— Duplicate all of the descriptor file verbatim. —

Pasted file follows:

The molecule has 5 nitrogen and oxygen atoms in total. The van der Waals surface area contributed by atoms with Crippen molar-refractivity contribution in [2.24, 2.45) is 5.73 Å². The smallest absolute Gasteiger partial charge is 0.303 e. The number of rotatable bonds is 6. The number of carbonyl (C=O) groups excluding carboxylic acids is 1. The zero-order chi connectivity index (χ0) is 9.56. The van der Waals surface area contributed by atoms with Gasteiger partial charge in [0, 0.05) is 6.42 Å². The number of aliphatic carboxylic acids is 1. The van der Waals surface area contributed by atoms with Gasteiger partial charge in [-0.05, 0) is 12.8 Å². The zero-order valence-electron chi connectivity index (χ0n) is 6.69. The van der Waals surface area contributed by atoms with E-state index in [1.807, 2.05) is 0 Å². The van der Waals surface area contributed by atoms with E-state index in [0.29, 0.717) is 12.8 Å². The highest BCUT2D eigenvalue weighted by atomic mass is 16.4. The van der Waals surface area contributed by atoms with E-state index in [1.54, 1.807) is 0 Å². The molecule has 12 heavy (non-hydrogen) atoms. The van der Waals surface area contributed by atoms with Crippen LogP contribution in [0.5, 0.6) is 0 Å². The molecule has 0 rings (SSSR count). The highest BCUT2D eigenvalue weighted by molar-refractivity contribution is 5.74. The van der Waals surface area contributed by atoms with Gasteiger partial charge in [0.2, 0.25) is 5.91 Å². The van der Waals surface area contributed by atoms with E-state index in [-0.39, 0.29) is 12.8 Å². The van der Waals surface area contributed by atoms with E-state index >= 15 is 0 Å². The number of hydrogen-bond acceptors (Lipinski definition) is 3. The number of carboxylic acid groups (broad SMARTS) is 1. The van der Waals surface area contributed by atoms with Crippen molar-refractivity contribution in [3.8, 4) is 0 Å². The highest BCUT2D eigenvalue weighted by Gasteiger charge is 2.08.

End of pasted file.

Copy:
The molecule has 5 nitrogen and oxygen atoms in total. The van der Waals surface area contributed by atoms with Crippen molar-refractivity contribution in [2.24, 2.45) is 5.73 Å². The smallest absolute Gasteiger partial charge is 0.303 e. The number of rotatable bonds is 6. The number of carbonyl (C=O) groups excluding carboxylic acids is 1. The zero-order chi connectivity index (χ0) is 9.56. The van der Waals surface area contributed by atoms with Gasteiger partial charge in [0, 0.05) is 6.42 Å². The number of aliphatic carboxylic acids is 1. The van der Waals surface area contributed by atoms with Gasteiger partial charge in [-0.05, 0) is 12.8 Å². The zero-order valence-electron chi connectivity index (χ0n) is 6.69. The van der Waals surface area contributed by atoms with E-state index in [1.807, 2.05) is 0 Å². The van der Waals surface area contributed by atoms with E-state index in [0.29, 0.717) is 12.8 Å². The highest BCUT2D eigenvalue weighted by atomic mass is 16.4. The van der Waals surface area contributed by atoms with E-state index in [1.54, 1.807) is 0 Å². The molecule has 12 heavy (non-hydrogen) atoms. The van der Waals surface area contributed by atoms with Crippen LogP contribution in [0.5, 0.6) is 0 Å². The molecule has 0 rings (SSSR count). The highest BCUT2D eigenvalue weighted by molar-refractivity contribution is 5.74. The van der Waals surface area contributed by atoms with Gasteiger partial charge in [0.2, 0.25) is 5.91 Å². The van der Waals surface area contributed by atoms with E-state index in [-0.39, 0.29) is 12.8 Å². The van der Waals surface area contributed by atoms with E-state index >= 15 is 0 Å². The number of hydrogen-bond acceptors (Lipinski definition) is 3. The number of carboxylic acid groups (broad SMARTS) is 1. The van der Waals surface area contributed by atoms with Crippen molar-refractivity contribution in [3.8, 4) is 0 Å². The highest BCUT2D eigenvalue weighted by Gasteiger charge is 2.08.